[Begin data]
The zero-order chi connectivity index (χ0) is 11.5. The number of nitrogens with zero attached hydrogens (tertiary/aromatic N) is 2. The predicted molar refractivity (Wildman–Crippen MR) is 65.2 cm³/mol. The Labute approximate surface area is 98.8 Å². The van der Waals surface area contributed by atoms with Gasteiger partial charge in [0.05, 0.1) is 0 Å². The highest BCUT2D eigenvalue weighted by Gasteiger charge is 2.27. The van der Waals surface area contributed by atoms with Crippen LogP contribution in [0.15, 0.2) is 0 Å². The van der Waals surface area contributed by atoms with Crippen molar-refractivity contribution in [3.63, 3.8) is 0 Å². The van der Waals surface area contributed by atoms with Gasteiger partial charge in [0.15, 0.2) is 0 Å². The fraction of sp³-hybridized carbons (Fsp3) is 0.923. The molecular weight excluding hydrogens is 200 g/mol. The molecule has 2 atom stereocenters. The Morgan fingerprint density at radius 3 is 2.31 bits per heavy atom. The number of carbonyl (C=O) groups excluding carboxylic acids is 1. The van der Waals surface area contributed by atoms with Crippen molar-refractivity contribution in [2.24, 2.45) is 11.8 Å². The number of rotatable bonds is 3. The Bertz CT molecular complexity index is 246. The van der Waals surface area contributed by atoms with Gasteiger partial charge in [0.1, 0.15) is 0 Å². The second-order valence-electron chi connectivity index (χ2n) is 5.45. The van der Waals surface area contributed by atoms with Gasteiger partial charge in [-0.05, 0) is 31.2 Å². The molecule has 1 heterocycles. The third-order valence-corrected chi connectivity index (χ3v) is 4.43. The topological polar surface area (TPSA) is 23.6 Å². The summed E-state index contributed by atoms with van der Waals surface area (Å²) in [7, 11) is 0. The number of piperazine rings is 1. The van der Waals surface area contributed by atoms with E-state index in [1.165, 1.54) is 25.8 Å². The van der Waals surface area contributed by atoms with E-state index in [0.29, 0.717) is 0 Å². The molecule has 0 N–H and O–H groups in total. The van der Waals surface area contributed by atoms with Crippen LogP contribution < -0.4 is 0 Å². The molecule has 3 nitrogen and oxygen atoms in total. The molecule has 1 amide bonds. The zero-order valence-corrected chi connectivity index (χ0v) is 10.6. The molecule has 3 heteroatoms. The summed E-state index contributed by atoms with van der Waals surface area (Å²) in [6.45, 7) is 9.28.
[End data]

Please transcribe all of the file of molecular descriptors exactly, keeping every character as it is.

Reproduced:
The zero-order chi connectivity index (χ0) is 11.5. The number of nitrogens with zero attached hydrogens (tertiary/aromatic N) is 2. The predicted molar refractivity (Wildman–Crippen MR) is 65.2 cm³/mol. The Labute approximate surface area is 98.8 Å². The van der Waals surface area contributed by atoms with Gasteiger partial charge in [0.05, 0.1) is 0 Å². The highest BCUT2D eigenvalue weighted by Gasteiger charge is 2.27. The van der Waals surface area contributed by atoms with Crippen LogP contribution in [0.15, 0.2) is 0 Å². The van der Waals surface area contributed by atoms with Crippen molar-refractivity contribution in [3.63, 3.8) is 0 Å². The van der Waals surface area contributed by atoms with Gasteiger partial charge in [0.15, 0.2) is 0 Å². The fraction of sp³-hybridized carbons (Fsp3) is 0.923. The molecular weight excluding hydrogens is 200 g/mol. The molecule has 2 atom stereocenters. The Morgan fingerprint density at radius 3 is 2.31 bits per heavy atom. The number of carbonyl (C=O) groups excluding carboxylic acids is 1. The van der Waals surface area contributed by atoms with Crippen molar-refractivity contribution in [2.24, 2.45) is 11.8 Å². The number of rotatable bonds is 3. The Bertz CT molecular complexity index is 246. The van der Waals surface area contributed by atoms with Gasteiger partial charge in [0.1, 0.15) is 0 Å². The second-order valence-electron chi connectivity index (χ2n) is 5.45. The van der Waals surface area contributed by atoms with Gasteiger partial charge in [-0.05, 0) is 31.2 Å². The molecule has 1 heterocycles. The third-order valence-corrected chi connectivity index (χ3v) is 4.43. The topological polar surface area (TPSA) is 23.6 Å². The summed E-state index contributed by atoms with van der Waals surface area (Å²) in [7, 11) is 0. The number of piperazine rings is 1. The van der Waals surface area contributed by atoms with E-state index in [1.165, 1.54) is 25.8 Å². The van der Waals surface area contributed by atoms with E-state index in [0.29, 0.717) is 0 Å². The molecule has 0 N–H and O–H groups in total. The van der Waals surface area contributed by atoms with Crippen LogP contribution < -0.4 is 0 Å². The molecule has 3 nitrogen and oxygen atoms in total. The molecule has 1 amide bonds. The zero-order valence-corrected chi connectivity index (χ0v) is 10.6. The molecule has 3 heteroatoms. The summed E-state index contributed by atoms with van der Waals surface area (Å²) in [6.45, 7) is 9.28.